WASHINGTON A White House plan to broaden the National Security Agency’s wiretapping powers won a key procedural victory in the Senate on Thursday, as backers defeated a more restrictive plan by Senate Democrats that would have imposed more court oversight on government spying.
Monday, 5. March 2012
9/11 Questions Bubble Up in the Media
On Friday February 24, Boiling Frogs posted an article titled “Media Sleepwalks, While History is in the Making.” Three articles had come out the week before, one in the London Daily Telegraph and two in the Florida-based Broward Bulldog, raising important new questions about the crimes of September 11, 2001 and the quality of the government’s investigation. In particular, these articles discussed new information and questions coming from former Senator Robert Graham, questions relating to secret documents that Graham described as running at odds with past government assertions in the 9/11 investigation. These three articles also raised new questions about the role of the government of Saudi Arabia.
The Feb 24 Boiling Frogs post discussed those three articles, and noted that there hadn’t been a single article in the mainstream media on the issues they raised, even though a week had gone by. The post then asked if a valid prediction market could be established for the date when the media would wake up.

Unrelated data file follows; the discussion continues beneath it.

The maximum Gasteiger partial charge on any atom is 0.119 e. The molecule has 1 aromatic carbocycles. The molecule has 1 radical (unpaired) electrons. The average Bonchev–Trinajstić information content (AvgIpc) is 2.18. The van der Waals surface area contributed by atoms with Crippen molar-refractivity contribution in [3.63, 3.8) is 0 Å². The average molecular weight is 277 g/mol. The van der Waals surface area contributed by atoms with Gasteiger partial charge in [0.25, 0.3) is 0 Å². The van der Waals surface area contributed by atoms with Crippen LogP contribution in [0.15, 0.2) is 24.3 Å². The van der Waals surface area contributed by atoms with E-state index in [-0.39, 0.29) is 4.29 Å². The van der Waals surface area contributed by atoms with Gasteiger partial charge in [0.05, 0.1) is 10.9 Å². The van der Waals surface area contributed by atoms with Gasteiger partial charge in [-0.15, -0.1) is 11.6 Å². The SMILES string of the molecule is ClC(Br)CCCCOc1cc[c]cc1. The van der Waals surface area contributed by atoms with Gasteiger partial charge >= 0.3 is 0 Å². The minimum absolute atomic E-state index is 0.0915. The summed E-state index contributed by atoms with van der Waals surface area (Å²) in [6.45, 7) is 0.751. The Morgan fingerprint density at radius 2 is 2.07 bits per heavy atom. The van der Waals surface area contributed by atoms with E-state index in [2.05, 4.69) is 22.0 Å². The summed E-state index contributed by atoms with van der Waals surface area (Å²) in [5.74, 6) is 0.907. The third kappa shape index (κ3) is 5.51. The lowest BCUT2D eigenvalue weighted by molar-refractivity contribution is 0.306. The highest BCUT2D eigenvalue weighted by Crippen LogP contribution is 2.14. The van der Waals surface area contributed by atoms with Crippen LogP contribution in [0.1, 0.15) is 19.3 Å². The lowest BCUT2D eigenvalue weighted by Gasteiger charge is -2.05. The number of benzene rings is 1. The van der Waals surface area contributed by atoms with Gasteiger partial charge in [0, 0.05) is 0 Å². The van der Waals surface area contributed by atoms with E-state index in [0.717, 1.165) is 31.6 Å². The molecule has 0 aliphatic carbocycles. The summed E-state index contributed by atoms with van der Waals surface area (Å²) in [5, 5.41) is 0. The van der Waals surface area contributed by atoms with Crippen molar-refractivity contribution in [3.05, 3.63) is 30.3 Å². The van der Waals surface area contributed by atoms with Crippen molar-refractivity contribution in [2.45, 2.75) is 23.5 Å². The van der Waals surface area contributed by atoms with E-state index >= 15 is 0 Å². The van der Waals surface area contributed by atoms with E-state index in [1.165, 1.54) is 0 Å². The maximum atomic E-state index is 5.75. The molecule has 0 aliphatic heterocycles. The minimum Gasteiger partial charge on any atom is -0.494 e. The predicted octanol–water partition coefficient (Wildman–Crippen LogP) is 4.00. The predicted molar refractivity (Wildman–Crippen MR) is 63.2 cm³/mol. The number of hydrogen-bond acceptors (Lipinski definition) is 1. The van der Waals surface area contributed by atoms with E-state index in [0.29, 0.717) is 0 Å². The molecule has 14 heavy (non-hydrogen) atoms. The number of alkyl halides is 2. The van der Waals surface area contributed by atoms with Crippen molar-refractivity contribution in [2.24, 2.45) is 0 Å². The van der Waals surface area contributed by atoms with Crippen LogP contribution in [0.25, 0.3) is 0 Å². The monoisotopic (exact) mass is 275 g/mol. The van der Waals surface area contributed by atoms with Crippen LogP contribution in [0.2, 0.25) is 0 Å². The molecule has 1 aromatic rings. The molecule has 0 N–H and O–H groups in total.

Political prediction markets have a very interesting history. One of the difficulties in having a successful market, a market that people trust, is related to a similar issue in futures markets. Futures contracts need to be specified carefully and clearly, and remain free of ambiguous legal interpretation.
We encourage you to write your Congressman and both Senators, to demand a new investigation of 9/11.
They do respond.
You can track how your representatives vote and who donates to them at www.GovTrack.US
More info at http://911Experiments.org.
World911Truth.org | Dec. 16, 2010
WASHINGTON - Republican senators were so worried about meeting with 9-11 responders who came here Thursday that at least one called the cops on them, the Daily News has learned.